PGA – it’s not about golf. It stands for People Group Assessment, and that’s been on my mind a lot since 3 others came to Burkina to join me for a whirlwind 3-week, 3-people group PGA trip around the country. The goal is to see if people groups that look unreached (or “least-reached,” since that’s more politically correct now) online and through other reports we’ve read really do look least-reached when you’re there among them.
So after 3 weeks of traveling to at least 15 different towns and villages, we’ve learned a lot. On the team we also battled one case of malaria, one cold, one case of likely food poisoning, a war starting in the home country of one of our teammates (Central African Republic), and a car breaking down. But God brought us through it all, thanks to lots of prayers. Now it’s time for writing up what we saw so that leadership can discuss where to go from here during their meetings in January.
You can pray for the people we met and the missionaries who will likely go work in some of these villages among them.
I can’t tell you everything about our trip, but let me give you one illustration . . .
Imagine we were going on a PGA trip among Americans. While there we found several churches from all the main denominations and got to talk to many of the pastors. Some had better theology than others, but altogether we could see that the gospel was being preached and going forth. In that case you would likely say that the general American population was reached with the gospel.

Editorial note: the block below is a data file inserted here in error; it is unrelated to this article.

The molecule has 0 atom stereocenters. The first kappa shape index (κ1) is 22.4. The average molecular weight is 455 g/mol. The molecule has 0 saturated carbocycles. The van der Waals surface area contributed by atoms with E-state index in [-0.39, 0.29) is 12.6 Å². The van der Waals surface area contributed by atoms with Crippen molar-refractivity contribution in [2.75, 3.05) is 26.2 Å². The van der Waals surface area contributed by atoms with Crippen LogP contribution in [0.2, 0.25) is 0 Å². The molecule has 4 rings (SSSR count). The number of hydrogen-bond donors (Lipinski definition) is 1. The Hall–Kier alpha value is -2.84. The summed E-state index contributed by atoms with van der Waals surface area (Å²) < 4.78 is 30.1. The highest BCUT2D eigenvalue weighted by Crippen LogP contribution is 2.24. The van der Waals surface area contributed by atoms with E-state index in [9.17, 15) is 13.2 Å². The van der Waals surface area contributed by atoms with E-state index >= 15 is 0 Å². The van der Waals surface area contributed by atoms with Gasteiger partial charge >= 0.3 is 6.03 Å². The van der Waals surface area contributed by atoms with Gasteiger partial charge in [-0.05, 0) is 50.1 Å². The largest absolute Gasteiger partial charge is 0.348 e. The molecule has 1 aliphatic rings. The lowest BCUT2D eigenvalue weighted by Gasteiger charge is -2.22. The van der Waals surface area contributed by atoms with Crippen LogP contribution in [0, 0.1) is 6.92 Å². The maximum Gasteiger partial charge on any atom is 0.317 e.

But now imagine that all those churches were in Chinatowns across the country. Would that change your picture a little if all the churches were in Chinatown and didn’t really have an interest in reaching beyond Chinatown? That everywhere the white American population (however you say that politically correctly) lived there were no churches, and in US the only churches were in Chinatowns?
The illustration kind of breaks down there, since the people we went to research are the minority groups and yet it’s their territory that the others are entering into, bringing with them the church. But the church is staying with the new groups and in only one church did we see a few people from the people groups we were researching.